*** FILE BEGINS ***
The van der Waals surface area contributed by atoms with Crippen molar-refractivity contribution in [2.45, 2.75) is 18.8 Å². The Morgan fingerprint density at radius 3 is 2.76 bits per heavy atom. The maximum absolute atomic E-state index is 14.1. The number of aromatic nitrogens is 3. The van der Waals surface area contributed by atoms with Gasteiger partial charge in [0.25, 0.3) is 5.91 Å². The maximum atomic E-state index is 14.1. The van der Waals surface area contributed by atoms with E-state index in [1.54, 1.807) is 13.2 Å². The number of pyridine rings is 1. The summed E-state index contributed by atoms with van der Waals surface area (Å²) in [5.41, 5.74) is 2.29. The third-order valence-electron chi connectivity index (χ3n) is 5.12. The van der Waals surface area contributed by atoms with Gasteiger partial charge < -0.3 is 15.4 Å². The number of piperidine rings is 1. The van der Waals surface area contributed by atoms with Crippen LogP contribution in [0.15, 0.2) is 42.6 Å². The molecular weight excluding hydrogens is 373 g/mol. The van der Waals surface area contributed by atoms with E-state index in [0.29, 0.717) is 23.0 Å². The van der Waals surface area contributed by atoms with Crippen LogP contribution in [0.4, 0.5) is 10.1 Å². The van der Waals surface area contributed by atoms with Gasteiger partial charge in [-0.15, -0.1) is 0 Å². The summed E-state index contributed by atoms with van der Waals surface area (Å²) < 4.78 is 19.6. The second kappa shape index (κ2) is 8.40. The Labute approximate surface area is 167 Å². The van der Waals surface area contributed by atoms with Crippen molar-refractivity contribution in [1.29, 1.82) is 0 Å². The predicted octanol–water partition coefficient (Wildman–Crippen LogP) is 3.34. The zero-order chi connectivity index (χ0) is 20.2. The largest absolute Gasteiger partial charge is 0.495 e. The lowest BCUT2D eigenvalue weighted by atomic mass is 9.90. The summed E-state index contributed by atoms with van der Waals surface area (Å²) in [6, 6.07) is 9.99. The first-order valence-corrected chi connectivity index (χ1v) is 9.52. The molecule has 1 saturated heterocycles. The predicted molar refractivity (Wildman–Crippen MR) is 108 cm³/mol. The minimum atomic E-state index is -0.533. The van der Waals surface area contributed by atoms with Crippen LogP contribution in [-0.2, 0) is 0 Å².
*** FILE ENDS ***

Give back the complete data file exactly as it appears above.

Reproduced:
The van der Waals surface area contributed by atoms with Crippen molar-refractivity contribution in [2.45, 2.75) is 18.8 Å². The Morgan fingerprint density at radius 3 is 2.76 bits per heavy atom. The maximum absolute atomic E-state index is 14.1. The number of aromatic nitrogens is 3. The van der Waals surface area contributed by atoms with Gasteiger partial charge in [0.25, 0.3) is 5.91 Å². The maximum atomic E-state index is 14.1. The van der Waals surface area contributed by atoms with E-state index in [1.54, 1.807) is 13.2 Å². The number of pyridine rings is 1. The summed E-state index contributed by atoms with van der Waals surface area (Å²) in [5.41, 5.74) is 2.29. The third-order valence-electron chi connectivity index (χ3n) is 5.12. The van der Waals surface area contributed by atoms with Gasteiger partial charge < -0.3 is 15.4 Å². The number of piperidine rings is 1. The van der Waals surface area contributed by atoms with Crippen LogP contribution in [0.15, 0.2) is 42.6 Å². The molecular weight excluding hydrogens is 373 g/mol. The van der Waals surface area contributed by atoms with E-state index in [0.29, 0.717) is 23.0 Å². The van der Waals surface area contributed by atoms with Crippen LogP contribution in [0.4, 0.5) is 10.1 Å². The van der Waals surface area contributed by atoms with Gasteiger partial charge in [-0.15, -0.1) is 0 Å². The summed E-state index contributed by atoms with van der Waals surface area (Å²) < 4.78 is 19.6. The second kappa shape index (κ2) is 8.40. The Labute approximate surface area is 167 Å². The van der Waals surface area contributed by atoms with Crippen molar-refractivity contribution in [1.29, 1.82) is 0 Å². The predicted octanol–water partition coefficient (Wildman–Crippen LogP) is 3.34. The zero-order chi connectivity index (χ0) is 20.2. The largest absolute Gasteiger partial charge is 0.495 e. The lowest BCUT2D eigenvalue weighted by atomic mass is 9.90. The summed E-state index contributed by atoms with van der Waals surface area (Å²) in [6, 6.07) is 9.99. The first-order valence-corrected chi connectivity index (χ1v) is 9.52. The molecule has 1 saturated heterocycles. The predicted molar refractivity (Wildman–Crippen MR) is 108 cm³/mol. The minimum atomic E-state index is -0.533. The van der Waals surface area contributed by atoms with Crippen LogP contribution in [-0.2, 0) is 0 Å².